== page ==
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Rick just finished a walnut coffee table using a plank of Oregon claro walnut that he had kicking around the shop for about 25 years.  For the legs he used leftover pieces from a kitchen he just did for a house in Twisp.  These were from a homestead tree down in Wenatchee that had been through a wildfire.  One of the pieces had a big split down the middle which he had to separate to keep the leg stable.  When he did that, he found an actual walnut embedded in the crack – the tree must have grown around it.  He managed to glue it back in there when he fashioned the leg!



P1000830Our friends in Wenatchee stopped by last weekend on their way into the valley for some skiing.  They fell in love with this table and are buying it, so it will never see the inside of a gallery.  We are taking it to them tomorrow when we go down for a medical appointment.

On the weaving front, I put a warp on Kingston, the 32″ Macomber at home, to do my guild “challenge” project.   It needs to be finished by the April 15 meeting and this year it is a color challenge.  We each drew an envelope with a color photograph, and the challenge is to weave something using at least 4 colors from the photograph, and no others.  My picture is of cherry tomatoes on the vine, laid out on a wicker basket.

I had colors in 8/2 cotton from WEBS that worked but it took me a while to decide what sort of thing to weave.  I didn’t want to do a towel for some reason.  Then I remembered a project in Handwoven magazine last Nov/Dec that used a Bateman Boulevard draft to make fabric for a tablet sleeve.  I really liked the mid-century modern look of that fabric and decided to accomplish 2 things – my color challenge, and an exploration of the Boulevard weave to see where it might lead me.

I wound up with 4 napkins for the challenge part, and have warp left on the loom to try some variations.  There are 4 colors in the warp – 2 greens, a warm brown, and tobacco.  When weaving, I used the red-orange for the pattern weft and one of the warp colors for the tabby weft.  So the four napkins are each a slightly different color, and it was good to see what changing the tabby weft did to the overall color of the fabric.



I have also kept up with spinning, inspired by my time up on Orcas Island in February.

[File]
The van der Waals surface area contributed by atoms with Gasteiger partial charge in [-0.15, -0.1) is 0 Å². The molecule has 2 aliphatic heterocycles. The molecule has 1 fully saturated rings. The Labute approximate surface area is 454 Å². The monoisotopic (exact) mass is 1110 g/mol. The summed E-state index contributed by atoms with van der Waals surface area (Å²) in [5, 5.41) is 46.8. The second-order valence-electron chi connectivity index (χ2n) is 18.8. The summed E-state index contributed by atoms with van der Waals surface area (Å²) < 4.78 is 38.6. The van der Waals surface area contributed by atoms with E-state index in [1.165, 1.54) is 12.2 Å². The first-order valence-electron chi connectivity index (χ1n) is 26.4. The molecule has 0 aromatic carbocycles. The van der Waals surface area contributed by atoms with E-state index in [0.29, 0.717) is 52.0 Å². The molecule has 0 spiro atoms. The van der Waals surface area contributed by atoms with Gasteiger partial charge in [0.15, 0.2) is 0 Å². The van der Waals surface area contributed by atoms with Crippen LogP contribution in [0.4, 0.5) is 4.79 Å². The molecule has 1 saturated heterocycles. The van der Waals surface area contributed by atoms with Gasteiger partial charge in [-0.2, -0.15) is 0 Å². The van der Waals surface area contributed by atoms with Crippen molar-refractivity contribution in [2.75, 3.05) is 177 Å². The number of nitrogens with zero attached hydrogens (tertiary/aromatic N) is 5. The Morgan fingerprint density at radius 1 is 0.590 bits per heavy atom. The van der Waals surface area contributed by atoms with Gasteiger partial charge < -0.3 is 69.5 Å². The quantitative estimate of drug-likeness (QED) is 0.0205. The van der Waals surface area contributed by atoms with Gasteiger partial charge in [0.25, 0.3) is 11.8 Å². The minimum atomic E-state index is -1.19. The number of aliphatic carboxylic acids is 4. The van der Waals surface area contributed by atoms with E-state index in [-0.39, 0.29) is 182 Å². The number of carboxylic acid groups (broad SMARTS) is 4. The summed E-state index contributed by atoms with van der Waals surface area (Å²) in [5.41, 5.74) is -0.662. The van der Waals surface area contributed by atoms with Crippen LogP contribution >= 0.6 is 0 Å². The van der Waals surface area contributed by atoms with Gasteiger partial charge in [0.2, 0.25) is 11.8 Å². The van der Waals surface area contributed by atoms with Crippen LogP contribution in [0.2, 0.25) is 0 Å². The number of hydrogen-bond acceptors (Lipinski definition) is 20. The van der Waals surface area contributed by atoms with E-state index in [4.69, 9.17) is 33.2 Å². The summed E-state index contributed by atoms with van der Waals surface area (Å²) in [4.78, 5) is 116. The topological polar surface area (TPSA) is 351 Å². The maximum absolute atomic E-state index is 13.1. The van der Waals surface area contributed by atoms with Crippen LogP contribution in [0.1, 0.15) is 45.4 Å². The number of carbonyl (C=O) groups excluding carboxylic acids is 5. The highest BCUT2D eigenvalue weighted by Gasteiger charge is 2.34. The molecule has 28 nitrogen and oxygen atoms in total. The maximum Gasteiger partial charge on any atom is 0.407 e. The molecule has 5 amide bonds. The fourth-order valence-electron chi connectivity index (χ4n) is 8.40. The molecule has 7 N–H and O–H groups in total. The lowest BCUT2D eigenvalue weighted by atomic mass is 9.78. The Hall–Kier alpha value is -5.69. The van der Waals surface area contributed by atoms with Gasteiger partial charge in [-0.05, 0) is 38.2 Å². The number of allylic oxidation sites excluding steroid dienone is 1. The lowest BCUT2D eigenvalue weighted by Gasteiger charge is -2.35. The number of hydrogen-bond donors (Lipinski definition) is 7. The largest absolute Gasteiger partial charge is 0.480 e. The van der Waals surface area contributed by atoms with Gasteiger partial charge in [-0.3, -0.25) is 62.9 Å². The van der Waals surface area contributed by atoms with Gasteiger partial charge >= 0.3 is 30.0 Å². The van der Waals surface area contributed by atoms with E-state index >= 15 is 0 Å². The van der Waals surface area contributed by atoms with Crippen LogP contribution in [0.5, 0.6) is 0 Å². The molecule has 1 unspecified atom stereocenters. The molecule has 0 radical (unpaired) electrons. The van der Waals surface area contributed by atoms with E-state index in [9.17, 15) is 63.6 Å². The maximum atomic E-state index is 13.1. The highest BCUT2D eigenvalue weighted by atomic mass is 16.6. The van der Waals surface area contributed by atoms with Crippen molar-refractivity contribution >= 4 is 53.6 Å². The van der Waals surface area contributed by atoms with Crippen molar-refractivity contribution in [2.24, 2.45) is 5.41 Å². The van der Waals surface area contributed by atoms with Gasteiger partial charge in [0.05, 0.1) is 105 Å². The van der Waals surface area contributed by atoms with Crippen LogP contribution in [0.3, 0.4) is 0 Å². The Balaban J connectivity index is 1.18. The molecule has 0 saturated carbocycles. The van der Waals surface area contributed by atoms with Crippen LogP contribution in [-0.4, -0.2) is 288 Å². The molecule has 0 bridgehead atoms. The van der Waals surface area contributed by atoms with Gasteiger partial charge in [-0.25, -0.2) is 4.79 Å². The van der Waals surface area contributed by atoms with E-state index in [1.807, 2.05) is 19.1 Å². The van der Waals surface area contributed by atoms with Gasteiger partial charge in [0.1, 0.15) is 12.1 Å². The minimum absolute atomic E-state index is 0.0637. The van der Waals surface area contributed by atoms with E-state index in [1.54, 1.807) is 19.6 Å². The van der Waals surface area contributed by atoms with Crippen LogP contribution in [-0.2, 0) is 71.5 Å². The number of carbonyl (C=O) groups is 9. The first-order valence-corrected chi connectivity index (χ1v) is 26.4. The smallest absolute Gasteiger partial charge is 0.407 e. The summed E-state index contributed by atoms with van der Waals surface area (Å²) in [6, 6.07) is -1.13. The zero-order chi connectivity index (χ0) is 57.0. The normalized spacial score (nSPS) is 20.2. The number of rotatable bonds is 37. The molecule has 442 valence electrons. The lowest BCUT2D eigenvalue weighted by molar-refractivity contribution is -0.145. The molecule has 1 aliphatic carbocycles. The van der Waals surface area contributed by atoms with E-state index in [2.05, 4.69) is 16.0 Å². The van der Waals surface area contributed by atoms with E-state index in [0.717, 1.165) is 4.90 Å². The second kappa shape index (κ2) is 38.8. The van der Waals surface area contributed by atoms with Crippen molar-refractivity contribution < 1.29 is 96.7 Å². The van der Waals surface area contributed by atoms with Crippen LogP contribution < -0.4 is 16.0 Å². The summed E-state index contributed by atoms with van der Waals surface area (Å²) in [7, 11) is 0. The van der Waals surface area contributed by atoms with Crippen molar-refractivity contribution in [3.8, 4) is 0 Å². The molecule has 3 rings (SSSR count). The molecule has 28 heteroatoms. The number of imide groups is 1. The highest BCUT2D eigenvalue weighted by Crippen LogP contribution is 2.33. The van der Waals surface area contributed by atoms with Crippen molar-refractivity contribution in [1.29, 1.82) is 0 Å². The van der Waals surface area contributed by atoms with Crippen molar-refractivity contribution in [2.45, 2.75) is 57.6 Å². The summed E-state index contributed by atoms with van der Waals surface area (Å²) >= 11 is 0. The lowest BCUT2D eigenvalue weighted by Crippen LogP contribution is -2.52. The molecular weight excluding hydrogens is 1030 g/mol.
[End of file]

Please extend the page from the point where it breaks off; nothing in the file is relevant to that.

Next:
A 3-ply yarn using 3 rovings from Chasing Rainbows Dyeworks.  Two of them were merino/tencel and one was wool/bombyx silk, but all three were dyed in the same Autumn colorway.


A 2-ply yarn using 4 oz. of Bluefaced Leicester purchased many years ago from Chameleon Colorworks.P1000833

On Saturday we are off for a week-long vacation to Lake Quinault on the Olympic Peninsula, and then to Port Townsend and LaConner.  Can’t wait!!

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Spinning Camp 2016

I spent last week on Orcas Island at “spinning camp” with Judith Mackenzie.  Like last year, I went with 2 friends from the Methow.  We somehow managed to get 3 spinning wheels and our personal luggage into my Honda CR-V, and did our grocery shopping up on the island (they give us one meal a day at lunchtime, but we are on our own for breakfast and dinner, and the cabins have kitchens).

3 Methow gals at camp

3 Methow gals at camp

Judith in the meeting room

Judith in the meeting room

The theme this year was “Let’s Spin It Right”.  Basically she gave us a lot of different kinds of fibers to spin and showed one or more ways to make the best use of it. Her new book is out and I would say a lot of things we tried drew on the book.  I did buy a copy as there is a lot of great info in there, not just about the various fibers.

“It’s time to look beyond wool, with The Practical Spinner’s Guide: Rare Luxury Fibers!  The go-to expert for fiber artists, Judith MacKenzie shares insights into working with uncommon (but readily available) luxury downs in this comprehensive, yet practical, guide for today’s spinners. With her natural voice for story telling that is both engaging and informative, she discusses the history of each of these downs, how they are used today, characteristics unique to each, and where to find them. She also dives deep into the specific spinning techniques for each fiber, knitting and weaving rare fibers, and dying them once spun.  From angora to bison, camel to cashmere, there’s a whole world of rare luxury fibers just waiting to be spun!”